Bangladesh Landslide Survivors Return to Destroyed Homes; 141 Killed

Associated Press
Published: June 15, 2017

As the death toll from a series of mudslides rose to 141, thousands of Bangladeshi residents were allowed to return to their destroyed homes Thursday to survey the damage.

Cash and materials were offered by the government to rebuild their lives following the devastating landslides early Tuesday. In the hard-hit Bandarban district, government official Dilip Kumar Banik said the road network had been largely restored and some 2,000 people were able to leave 13 shelters.

One such evacuee was Azizul Haque, who said he hoped to return to his home district of Cox's Bazar to be with his family for the upcoming Eid holiday. Those plans were destroyed when the land gave way.

"I have lost my wife and my 10-year-old daughter. I have lost everything," Haque said, sobbing. "My life was very difficult, now it has become even more difficult. I do not know why Allah is punishing me this way."

(MORE: Tornado Outbreak Hits the High Plains)

Bangladeshi firefighters and residents search for bodies after a landslide in Bandarban on June 13, 2017.
(STR/AFP/Getty Images)

Banik said poor day laborers and migrants had built homes in vulnerable areas despite warnings from officials.

After torrential rains began Monday, officials used loudspeakers to ask people to leave their homes for safety, and some were evacuated.

"But that fateful night, the hills started collapsing. They are poor and they do not want to leave their homes, their belongings so easily. They have few options," he said.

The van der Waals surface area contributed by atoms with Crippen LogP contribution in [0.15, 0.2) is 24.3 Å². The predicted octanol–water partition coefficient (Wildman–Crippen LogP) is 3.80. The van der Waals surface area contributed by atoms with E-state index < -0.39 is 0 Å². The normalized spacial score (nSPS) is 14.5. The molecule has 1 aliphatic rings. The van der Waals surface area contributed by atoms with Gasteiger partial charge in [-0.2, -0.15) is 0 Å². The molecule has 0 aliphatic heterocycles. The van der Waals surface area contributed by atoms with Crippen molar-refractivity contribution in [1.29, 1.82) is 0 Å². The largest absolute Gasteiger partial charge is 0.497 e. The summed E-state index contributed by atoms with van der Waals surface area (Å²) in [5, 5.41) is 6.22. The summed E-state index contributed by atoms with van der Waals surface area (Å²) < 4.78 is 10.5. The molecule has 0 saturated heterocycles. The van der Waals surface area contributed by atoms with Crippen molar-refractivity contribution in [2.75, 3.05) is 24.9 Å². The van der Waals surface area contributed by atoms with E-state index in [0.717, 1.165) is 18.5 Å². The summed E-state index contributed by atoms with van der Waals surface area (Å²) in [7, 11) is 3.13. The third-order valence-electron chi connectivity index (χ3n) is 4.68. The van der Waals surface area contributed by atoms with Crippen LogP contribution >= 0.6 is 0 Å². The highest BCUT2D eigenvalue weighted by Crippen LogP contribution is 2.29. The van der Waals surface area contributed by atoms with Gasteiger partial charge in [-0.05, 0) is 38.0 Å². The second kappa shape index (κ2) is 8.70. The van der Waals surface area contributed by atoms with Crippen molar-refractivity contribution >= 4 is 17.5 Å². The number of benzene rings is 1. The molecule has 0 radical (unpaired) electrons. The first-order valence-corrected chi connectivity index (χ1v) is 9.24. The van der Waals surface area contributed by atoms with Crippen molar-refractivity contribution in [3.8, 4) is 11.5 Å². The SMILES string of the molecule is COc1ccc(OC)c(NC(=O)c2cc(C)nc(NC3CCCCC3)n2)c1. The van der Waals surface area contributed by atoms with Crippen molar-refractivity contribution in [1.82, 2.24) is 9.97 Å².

Shah Kamal, secretary of the Ministry of Disaster Management, said Thursday that officials from various agencies were assessing what can be done to prevent such disasters in the future.

Rescuers on Thursday recovered the body of a woman from a mass of mud that collapsed onto a village in southeastern Bangladesh and were searching for several others who were still missing, officials said.

Officials reported 104 dead and at least 5,000 homes destroyed or damaged in Rangamati, where mostly tribal villagers live in small communities near a lake surrounded by hills.

Another 28 were killed in the coastal Chittagong district, six died in Bandarban, two in Cox's Bazar and one in Khagrachhari.

The delta nation is frequently hit by strong storms, flooding and landslides. Experts said this week's tragedy was also the result of uncontrolled denuding and soil harvesting on hills above unplanned settlements.

Many people in hilly regions ignore authorities' calls to avoid constructing homes on slopes.


The Weather Company’s primary journalistic mission is to report on breaking weather news, the environment and the importance of science to our lives. This story does not necessarily represent the position of our parent company, IBM.

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